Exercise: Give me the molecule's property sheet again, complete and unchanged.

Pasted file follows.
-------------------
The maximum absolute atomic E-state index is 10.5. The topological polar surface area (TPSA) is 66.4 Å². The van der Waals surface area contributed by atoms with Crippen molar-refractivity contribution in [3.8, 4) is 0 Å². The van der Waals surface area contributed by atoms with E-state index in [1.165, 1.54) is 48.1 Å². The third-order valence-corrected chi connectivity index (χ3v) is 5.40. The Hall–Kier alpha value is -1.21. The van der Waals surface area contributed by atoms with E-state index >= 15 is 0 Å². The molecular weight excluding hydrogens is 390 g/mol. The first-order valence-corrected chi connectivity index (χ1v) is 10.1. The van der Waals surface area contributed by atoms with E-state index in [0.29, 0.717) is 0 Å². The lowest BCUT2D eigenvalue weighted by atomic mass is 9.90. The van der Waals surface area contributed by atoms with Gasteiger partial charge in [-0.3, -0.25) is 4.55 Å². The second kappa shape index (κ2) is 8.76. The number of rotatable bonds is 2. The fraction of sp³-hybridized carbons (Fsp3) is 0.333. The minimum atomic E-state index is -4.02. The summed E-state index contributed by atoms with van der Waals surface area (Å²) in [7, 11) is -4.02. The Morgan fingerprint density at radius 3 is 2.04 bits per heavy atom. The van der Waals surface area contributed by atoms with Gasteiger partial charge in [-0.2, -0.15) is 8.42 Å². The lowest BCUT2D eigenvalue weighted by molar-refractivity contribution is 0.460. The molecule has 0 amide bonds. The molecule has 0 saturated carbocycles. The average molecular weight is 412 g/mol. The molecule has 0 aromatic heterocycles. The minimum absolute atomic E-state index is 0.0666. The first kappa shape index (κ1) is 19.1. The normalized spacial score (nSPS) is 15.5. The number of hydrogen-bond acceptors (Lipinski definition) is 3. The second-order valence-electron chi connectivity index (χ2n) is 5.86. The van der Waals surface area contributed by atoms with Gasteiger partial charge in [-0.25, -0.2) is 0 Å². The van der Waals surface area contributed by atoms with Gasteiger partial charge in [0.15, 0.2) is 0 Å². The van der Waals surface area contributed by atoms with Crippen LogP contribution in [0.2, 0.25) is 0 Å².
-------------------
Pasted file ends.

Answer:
The maximum absolute atomic E-state index is 10.5. The topological polar surface area (TPSA) is 66.4 Å². The van der Waals surface area contributed by atoms with Crippen molar-refractivity contribution in [3.8, 4) is 0 Å². The van der Waals surface area contributed by atoms with E-state index in [1.165, 1.54) is 48.1 Å². The third-order valence-corrected chi connectivity index (χ3v) is 5.40. The Hall–Kier alpha value is -1.21. The van der Waals surface area contributed by atoms with E-state index >= 15 is 0 Å². The molecular weight excluding hydrogens is 390 g/mol. The first-order valence-corrected chi connectivity index (χ1v) is 10.1. The van der Waals surface area contributed by atoms with E-state index in [0.29, 0.717) is 0 Å². The lowest BCUT2D eigenvalue weighted by atomic mass is 9.90. The van der Waals surface area contributed by atoms with Gasteiger partial charge in [-0.3, -0.25) is 4.55 Å². The second kappa shape index (κ2) is 8.76. The number of rotatable bonds is 2. The fraction of sp³-hybridized carbons (Fsp3) is 0.333. The minimum atomic E-state index is -4.02. The summed E-state index contributed by atoms with van der Waals surface area (Å²) in [7, 11) is -4.02. The Morgan fingerprint density at radius 3 is 2.04 bits per heavy atom. The van der Waals surface area contributed by atoms with Gasteiger partial charge in [-0.2, -0.15) is 8.42 Å². The lowest BCUT2D eigenvalue weighted by molar-refractivity contribution is 0.460. The molecule has 0 amide bonds. The molecule has 0 saturated carbocycles. The average molecular weight is 412 g/mol. The molecule has 0 aromatic heterocycles. The minimum absolute atomic E-state index is 0.0666. The first kappa shape index (κ1) is 19.1. The normalized spacial score (nSPS) is 15.5. The number of hydrogen-bond acceptors (Lipinski definition) is 3. The second-order valence-electron chi connectivity index (χ2n) is 5.86. The van der Waals surface area contributed by atoms with Gasteiger partial charge in [-0.25, -0.2) is 0 Å². The van der Waals surface area contributed by atoms with Gasteiger partial charge in [0.15, 0.2) is 0 Å². The van der Waals surface area contributed by atoms with Crippen LogP contribution in [0.2, 0.25) is 0 Å².